This is ambitious stuff. Deacon wants to explain the origins of language, underlying neural dynamics, explain symbolic reference and to show why Chomsky is wrong on his ideas on language. The result is a highly readable and complex text that somehow Deacon manages to maintain coherent. Many interesting ideas and insights can be found in the pages of this book. However it is not at all clear to me to what extent all of this is groundbreaking stuff. For example, darwinian processes in neural dynamics and development are not new ideas, as Deacon admits. Edelman, Calvin, Changeaux all got there first. The role Deacon gives to the prefrontal cortex is not new either. His explanation of symbolic reference as a collection of indexical and iconical relationships, and further symbo-symbolical higher orther relationships, is philosophically questionable to say the least. Why would symbolic abilities arise out of adding levels of non-symbolic relationships, in the way Deacon proposes?. Surely, symbolic abilities must depend on non symbolic mechanisms at some level, but it is not clear at which.
But Deacon also has moments of genius. His attack on Chomskian innate universal grammar frameworks is brilliant. Language evolved to adapt to the cognitive abilities of humans and therefore it seems it is learned too easilly. It is not that children have a grammar module, but that their general modules are enough when most of the adaptive work was done by language itself by evolving. Deacon also shows why grammars are not things that can become innate in the first place too. They cannot be invariant enough for selection to work on the brain to aquire them. Deacon also shows what did happen in the brain for there to be language.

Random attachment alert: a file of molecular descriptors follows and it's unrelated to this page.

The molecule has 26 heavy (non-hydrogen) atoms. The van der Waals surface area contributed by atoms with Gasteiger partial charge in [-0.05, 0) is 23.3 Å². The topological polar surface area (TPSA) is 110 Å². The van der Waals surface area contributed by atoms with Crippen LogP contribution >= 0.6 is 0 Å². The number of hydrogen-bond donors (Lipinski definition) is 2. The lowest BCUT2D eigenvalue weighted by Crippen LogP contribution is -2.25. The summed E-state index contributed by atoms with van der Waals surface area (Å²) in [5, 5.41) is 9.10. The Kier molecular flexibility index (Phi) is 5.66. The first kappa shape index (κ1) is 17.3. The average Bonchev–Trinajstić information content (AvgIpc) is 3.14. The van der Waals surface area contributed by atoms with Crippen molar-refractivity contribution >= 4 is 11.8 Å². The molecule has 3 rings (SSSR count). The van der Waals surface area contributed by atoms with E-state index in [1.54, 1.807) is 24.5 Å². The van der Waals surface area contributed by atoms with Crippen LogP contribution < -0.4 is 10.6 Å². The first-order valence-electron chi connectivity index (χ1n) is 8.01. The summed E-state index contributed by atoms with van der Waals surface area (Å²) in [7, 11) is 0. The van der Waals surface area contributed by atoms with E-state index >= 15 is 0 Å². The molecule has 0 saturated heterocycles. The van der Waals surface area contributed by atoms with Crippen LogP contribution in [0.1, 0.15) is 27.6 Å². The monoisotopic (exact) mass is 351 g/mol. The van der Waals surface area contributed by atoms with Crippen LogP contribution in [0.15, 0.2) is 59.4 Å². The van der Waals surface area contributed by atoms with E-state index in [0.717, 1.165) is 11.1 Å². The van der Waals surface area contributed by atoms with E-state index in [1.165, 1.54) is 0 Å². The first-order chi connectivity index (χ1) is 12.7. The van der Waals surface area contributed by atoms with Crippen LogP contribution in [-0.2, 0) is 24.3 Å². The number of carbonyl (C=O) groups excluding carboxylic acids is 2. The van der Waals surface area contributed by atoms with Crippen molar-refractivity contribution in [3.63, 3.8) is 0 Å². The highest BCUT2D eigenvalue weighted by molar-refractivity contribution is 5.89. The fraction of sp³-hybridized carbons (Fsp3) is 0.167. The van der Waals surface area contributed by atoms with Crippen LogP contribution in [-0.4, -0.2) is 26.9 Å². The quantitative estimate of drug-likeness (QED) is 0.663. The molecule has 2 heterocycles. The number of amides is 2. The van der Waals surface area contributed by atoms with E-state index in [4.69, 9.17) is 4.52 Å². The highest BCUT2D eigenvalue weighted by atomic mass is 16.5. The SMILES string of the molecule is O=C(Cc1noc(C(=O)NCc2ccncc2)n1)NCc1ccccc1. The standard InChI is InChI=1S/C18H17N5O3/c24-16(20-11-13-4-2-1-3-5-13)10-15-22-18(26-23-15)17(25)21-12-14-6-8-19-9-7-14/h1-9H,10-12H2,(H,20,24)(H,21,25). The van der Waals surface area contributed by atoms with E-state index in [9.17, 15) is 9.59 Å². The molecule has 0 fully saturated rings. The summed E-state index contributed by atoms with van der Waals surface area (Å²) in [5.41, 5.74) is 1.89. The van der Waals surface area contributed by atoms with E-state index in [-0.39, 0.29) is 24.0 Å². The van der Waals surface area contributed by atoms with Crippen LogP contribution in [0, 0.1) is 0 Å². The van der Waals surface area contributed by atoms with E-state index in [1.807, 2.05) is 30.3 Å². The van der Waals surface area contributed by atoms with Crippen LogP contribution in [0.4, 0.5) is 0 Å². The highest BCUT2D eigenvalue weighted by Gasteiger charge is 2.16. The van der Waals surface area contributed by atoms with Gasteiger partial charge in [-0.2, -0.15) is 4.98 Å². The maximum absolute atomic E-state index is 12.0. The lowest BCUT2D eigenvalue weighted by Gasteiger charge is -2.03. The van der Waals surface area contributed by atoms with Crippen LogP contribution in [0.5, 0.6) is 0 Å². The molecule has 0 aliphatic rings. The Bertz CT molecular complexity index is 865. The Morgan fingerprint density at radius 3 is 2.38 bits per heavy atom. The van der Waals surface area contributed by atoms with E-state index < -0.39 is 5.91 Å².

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45 of 51 people found the following review helpful By Benjamin Rossen on March 7, 2000
Format: Hardcover Verified Purchase
Reading only one or two pages into this book already makes it clear that this is a work by an exceptionally well informed and disciplined writer; and reading to the end does not disappoint at any time. This is a tightly argued serious scientific thesis by a professor of biological anthropology with an encyclopedic knowledge of linguistics, neurophysiology, neuroanatomy and human evolution. It is an original work in which Deacon sets out his arguments and marshals the evidence for a comprehensive theory in a methodical and structured way. It is not for the faint hearted, and reading it demands careful attention to the tightly written dense structured prose; it is not repetitive and the logical structure of the arguments is architectural, so that careful reading and a good memory are essential. Useful diagrammatic illustrations help to make some of the concepts easier to grasp. The effort is worth every moment. Deacon's conclusions have consequences for philosophy and theory of mind no less than for the central area of linguistics and the evolution of human intelligence. This book has done more to shape and to consolidate my knowledge of who we as a "symbolic species" are than any other I have read in this decade. Strongly recommended.